WHISKEY RUNNER –
ZZ TOP'S BILLY F GIBBONS’ '34 FORD COUPE
If you click on this link, you can watch ZZ Top’s official video for the song ‘I Gotsta Get Paid’, and, when I checked, it had had 31,715,798 views—that’s a lot of views. Of course, for many, the band, comprising front man Billy F Gibbons, Dusty Hill and Frank Beard (the one without the beard) are the stars but for many the cars are the stars and the star car here is a bare bones, bare metal ’34 Ford 3-window coupe known as ‘Whiskey Runner’.
While the ’32 Ford ‘Deuce’ is always regarded as the quintessential hot rod as in ‘Lil’ Deuce Coupe’ the 1933-34 Model 40 was actually a vast improvement over the ’32 being three inches longer, somewhat lower and powered by a better, more powerful 90 hp flathead Ford V-8 in ’34.
When the coupe first arrived at Chapouris’ SO-CAL SPEED SHOP, Pomona, CA, designer Alberto Hernandez was given the task of conceptualizing an homage to Billy’s first hot rod the ’33 Ford coupe Eliminator that helped put ZZ Top on the map when their 1983 the album of the same name sold more than 10 million copies. Hernandez’ interpretation was Candy red coupe with flowing Z-form 3D trim that bisects the ’36 Ford louvers set into the ’34 hood sides and sweeps down across the door towards the rear wheel. It’s a nod to the original Eliminator graphics and according to Billy, “Getting that swoopy Z ‘jus’ right’ was one of the most challenging parts of the build.”
No doubt the most unusual and even eccentric feature of the coupe is the 24V aircraft landing light mounted under the right side of the hood. At the flick of a switch, the light rotates up out of the hood to illuminate the road ahead—two more mini-headlights are hidden behind the grille. Under the hood resides a prototype 331 ci Cadillac engine that Chapouris’ had in storage for more than 20 years. His father worked at Clayton Dyno and the engine had been one of three used in a development program with GM’s Ed Cline.
“Getting that swoopy Z ‘jus’ right’ was one of the most challenging parts of the build.” Billy F Gibbons, ZZ Top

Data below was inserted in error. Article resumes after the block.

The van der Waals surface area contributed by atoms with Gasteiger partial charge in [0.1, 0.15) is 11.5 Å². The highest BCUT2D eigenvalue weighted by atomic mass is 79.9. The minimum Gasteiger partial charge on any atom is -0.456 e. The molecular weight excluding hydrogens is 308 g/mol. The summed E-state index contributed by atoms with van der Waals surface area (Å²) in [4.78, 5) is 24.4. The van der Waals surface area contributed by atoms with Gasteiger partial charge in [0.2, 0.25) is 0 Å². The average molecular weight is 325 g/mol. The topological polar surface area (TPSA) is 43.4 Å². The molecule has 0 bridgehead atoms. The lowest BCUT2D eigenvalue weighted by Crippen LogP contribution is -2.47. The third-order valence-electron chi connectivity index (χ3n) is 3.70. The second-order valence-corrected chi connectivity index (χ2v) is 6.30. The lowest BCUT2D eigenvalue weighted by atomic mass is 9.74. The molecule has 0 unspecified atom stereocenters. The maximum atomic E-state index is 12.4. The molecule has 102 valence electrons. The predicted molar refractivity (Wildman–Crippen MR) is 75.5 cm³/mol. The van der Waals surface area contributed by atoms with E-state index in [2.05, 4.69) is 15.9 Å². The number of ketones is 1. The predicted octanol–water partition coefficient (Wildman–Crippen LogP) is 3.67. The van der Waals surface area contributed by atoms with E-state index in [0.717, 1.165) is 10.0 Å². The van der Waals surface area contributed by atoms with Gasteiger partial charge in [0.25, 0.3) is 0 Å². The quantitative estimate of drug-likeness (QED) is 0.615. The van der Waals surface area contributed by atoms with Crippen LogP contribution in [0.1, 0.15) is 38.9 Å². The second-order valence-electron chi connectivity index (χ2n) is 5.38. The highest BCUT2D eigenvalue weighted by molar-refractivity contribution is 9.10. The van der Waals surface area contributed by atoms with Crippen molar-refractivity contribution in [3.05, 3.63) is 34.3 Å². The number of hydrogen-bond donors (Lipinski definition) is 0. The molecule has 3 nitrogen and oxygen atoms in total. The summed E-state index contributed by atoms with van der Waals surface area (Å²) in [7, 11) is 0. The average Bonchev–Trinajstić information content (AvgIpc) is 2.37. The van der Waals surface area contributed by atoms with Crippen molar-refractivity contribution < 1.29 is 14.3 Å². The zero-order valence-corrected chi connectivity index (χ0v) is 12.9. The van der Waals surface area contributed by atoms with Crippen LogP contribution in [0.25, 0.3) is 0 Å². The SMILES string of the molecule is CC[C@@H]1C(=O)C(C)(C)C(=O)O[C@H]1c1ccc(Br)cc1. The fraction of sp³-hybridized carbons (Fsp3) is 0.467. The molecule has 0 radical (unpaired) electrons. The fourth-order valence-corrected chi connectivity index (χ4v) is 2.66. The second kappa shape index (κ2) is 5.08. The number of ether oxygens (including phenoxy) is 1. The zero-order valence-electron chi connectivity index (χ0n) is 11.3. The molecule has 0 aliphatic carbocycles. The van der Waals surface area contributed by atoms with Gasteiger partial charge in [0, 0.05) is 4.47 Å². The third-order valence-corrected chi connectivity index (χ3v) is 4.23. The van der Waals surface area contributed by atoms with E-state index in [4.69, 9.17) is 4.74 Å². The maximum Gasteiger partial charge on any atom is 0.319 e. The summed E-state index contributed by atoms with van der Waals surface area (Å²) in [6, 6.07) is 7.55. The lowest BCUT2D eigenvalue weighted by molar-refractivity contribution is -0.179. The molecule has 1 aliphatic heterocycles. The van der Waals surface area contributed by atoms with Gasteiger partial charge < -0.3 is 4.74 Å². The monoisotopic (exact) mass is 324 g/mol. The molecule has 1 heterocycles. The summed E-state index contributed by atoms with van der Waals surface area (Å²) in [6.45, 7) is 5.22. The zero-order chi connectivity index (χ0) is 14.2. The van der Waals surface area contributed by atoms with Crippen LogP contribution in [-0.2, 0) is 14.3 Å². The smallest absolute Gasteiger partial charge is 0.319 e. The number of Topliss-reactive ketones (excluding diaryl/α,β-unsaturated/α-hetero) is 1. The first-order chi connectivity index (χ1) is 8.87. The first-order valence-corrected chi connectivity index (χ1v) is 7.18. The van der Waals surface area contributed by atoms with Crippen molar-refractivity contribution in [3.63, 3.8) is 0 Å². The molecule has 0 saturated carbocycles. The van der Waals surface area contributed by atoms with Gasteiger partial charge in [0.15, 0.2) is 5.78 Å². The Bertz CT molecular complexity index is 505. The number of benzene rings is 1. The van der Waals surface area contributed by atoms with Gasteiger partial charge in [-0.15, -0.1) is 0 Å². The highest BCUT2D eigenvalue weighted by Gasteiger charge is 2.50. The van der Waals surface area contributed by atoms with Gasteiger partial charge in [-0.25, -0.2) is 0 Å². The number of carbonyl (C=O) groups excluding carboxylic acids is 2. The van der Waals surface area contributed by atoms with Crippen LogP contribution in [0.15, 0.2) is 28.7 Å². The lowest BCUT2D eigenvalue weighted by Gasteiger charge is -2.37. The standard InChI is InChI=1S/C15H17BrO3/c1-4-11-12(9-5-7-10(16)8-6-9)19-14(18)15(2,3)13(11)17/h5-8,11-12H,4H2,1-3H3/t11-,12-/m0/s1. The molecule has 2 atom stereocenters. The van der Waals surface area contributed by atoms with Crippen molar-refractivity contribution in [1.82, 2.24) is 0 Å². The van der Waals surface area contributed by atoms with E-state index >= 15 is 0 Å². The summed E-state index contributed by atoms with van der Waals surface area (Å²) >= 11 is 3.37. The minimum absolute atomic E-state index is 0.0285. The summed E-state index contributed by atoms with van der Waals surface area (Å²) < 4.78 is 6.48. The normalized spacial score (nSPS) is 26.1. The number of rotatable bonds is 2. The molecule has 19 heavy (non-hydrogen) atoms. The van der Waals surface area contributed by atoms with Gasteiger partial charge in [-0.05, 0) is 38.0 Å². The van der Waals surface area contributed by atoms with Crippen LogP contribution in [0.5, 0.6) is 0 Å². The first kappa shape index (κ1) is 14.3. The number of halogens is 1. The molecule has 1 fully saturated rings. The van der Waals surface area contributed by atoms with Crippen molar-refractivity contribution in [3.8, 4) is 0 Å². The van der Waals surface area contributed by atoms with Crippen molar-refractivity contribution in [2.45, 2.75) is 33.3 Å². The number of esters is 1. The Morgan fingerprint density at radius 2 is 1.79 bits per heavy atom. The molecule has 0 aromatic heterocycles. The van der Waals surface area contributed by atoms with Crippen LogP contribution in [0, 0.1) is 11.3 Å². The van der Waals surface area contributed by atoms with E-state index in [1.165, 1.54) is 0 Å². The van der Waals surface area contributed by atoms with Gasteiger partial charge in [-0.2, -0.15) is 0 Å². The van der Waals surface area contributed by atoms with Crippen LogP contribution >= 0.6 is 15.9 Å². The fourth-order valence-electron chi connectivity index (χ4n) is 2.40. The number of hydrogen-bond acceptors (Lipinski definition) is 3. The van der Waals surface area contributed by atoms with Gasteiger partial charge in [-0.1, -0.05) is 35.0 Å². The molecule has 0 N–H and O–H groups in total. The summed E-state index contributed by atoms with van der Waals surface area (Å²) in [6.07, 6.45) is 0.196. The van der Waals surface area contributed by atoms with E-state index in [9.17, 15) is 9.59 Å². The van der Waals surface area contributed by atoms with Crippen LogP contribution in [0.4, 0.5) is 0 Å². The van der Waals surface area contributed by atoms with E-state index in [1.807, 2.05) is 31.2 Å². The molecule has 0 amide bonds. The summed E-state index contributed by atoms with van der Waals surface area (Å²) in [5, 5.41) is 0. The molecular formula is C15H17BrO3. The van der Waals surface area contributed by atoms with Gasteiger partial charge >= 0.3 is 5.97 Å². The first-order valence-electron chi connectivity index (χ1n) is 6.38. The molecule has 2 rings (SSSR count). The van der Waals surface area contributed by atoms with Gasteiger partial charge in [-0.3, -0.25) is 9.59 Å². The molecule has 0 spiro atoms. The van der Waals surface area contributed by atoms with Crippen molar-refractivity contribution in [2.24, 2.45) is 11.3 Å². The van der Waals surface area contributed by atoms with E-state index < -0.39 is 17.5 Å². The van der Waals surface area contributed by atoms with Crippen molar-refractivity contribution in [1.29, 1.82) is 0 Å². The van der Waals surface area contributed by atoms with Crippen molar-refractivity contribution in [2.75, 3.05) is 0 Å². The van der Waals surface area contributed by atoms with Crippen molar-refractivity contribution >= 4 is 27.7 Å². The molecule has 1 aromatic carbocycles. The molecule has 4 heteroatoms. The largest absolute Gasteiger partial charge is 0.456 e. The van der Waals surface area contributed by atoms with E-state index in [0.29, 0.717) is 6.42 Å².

As far as body language goes, the coupe has a heavy, five-inch top chop with the windshield laid back in the style of Alex Xydias’ famed So-Cal Coupe. Knowing that eventually the car was going to be painted, Mick Jenkins of Micks Paint gave it a shot of grey primmer highlighted with copper trim and purple underpinnings. The chassis is basically stock ’34 Ford complete with transverse buggy springs, however, it has been updated with a Winters quick-change rear axle and SO-CAL tubular shocks. The wheels are vintage 16-inchers shod with 5- and 6-inch tires.
Inside, the coupe is as simple as it gets with an aluminum bomber-style bench seat with the obligatory Mexican blanket, a gold painted dash from a ’40 Ford and a column shift and steering wheel of the same era. More modern is the shifter, which is a helicopter control stick that Billy found in an aircraft surplus yard.
Unfortunately, Chapouris passed away before the project could be completed and so the baton was passed to Jimmy Shine, Chapouris’ protégé of Shine Speedshop in Orange, CA. One of the first things Shine did was ship the coupe to England for the Goodwood Festival of Speed where Billy was to perform ‘Sharp Dressed Man’ at the Duke of Richmond’s private party. Sadly, it rained that weekend and Shine only managed one run up the Duke’s driveway so few photographs were taken.
Since then, the car has been earning its keep being used in photo shoots and videos, however, plans are afoot to finally give the coupe a coat of real paint and designer Jeff Allison Design has been working closely with Billy and Jimmy to develop a paint scheme fittingly unique.
“My first thoughts,” said Jeff, “were that it should be something like the root beer brown fade rendering, because that is the color of whiskey and the Chrisman Bros.’ coupe. The color would fade to black at the lower side of the body for a touch of custom, yet still be traditional lakes hot rod. I designed the wheel covers with that same logic in mind and utilizing the wheels already on the car, with the funky bolt bosses."
“Billy, meanwhile, wanted a wilder paint job over a pearl white base so I did up the second concept thinking about 60s Watson-style paint. That idea also incorporates an electrified paint product under the pearl white that, when turned on, illuminates in purple graphics.
“We’re not quite there yet. We keep exploring ideas and Billy has a purple and green ‘ribbon’ in his head that we have been trying to extract, so the next batch of ideas are what I did. The asymmetrical smoke/flame look is where we have left off and that one is pretty close to what he wants. We shall see….”